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Santa Barbara Fighting Back School-Based Mentoring Program Enhancement

Award Information

Award #
2009-JU-FX-0027
Location
Congressional District
Status
Closed
Funding First Awarded
2009
Total funding (to date)
$450,354

Description of original award (Fiscal Year 2009, $450,354)

This solicitation invites eligible applicants to propose research and evidence-based enhancements to mentoring programs based on three strategies: (1) involving the parents and family in activities and services, (2) delivering structured activities and programs for the mentoring matches, and (3) developing training and support for mentors. Research studies and evaluations of best practices have indicated that mentoring programs that provide multiple modes of treatment addressing both individual and environmental characteristics tend to be the most effective. This initiative is authorized by the Department of Justice Appropriations Act, 2009, Pub. L. No. 111-8.

The Council on Alcoholism and Drug Abuse will enhance their current mentoring program in this initiative's Focus Area 2 - adding or enhancing the structured activities or opportunities for the mentor and mentoring participants. The Fighting Back School Based Mentoring Program is a 14-year initiative of the Santa Barbara Fighting Back community partnership. This project targets youth aged 8 to 14 in several high risk neighborhoods in Santa Barbara and Isla Vista, California. The youth come from families in which one or more members is gang-involved, and/or exhibit other risk factors. The project will match 210 youth with screened, trained adult mentors who provide a one-to-one mentoring relationship in a school setting, through structured group activities, and at community locations in the summer months. The first goal of the project is to prevent youth aged 8 ' 14 from becoming involved in youth street gangs, crime, and violence by engaging these at-risk youth in an enhanced school-based mentoring program which will decrease targeted risk factors and increase protective factors that make mentored youth more resilient to gang recruitment and delinquency. The second goal is to enhance the capacity and effectiveness of the Fighting Back School-Based Mentoring Program to provide mentoring services to youth through structured mentoring activities (primary focus), enhance mentor training in youth development, and support services for the parents of mentees. Short term outcome objectives include improvements in core academic subjects and work skill scores while increasing self confidence and ability to avoid delinquency, as measured by student report cards and mentor/mentee survey instruments. A long term outcome includes a decrease in mentored youth who become gang involved or commit repeat crimes or probation violations. CA/NCF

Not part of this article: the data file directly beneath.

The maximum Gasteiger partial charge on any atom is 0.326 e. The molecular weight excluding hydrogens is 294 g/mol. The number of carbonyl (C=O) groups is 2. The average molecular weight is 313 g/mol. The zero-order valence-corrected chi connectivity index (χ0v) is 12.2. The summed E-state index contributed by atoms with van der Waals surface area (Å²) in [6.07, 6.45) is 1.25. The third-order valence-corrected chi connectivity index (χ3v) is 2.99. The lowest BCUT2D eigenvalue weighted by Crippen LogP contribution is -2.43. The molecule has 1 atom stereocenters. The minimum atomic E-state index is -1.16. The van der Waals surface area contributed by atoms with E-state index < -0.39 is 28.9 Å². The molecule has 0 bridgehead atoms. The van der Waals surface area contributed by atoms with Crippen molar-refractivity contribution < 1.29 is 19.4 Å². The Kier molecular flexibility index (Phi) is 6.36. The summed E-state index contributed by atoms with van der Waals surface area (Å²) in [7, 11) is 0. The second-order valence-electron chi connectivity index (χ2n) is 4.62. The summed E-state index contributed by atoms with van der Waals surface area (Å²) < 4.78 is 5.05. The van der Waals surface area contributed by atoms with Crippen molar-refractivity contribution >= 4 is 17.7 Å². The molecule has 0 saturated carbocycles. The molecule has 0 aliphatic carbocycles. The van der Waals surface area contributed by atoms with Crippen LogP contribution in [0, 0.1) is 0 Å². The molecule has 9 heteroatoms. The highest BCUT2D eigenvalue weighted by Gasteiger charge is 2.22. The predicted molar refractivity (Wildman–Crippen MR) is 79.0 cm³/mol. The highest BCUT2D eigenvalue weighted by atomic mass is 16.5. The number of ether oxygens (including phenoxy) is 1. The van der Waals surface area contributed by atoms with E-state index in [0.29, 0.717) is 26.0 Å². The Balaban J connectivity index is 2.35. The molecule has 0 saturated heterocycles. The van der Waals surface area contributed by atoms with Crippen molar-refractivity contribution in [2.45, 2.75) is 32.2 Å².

Date Created: September 21, 2009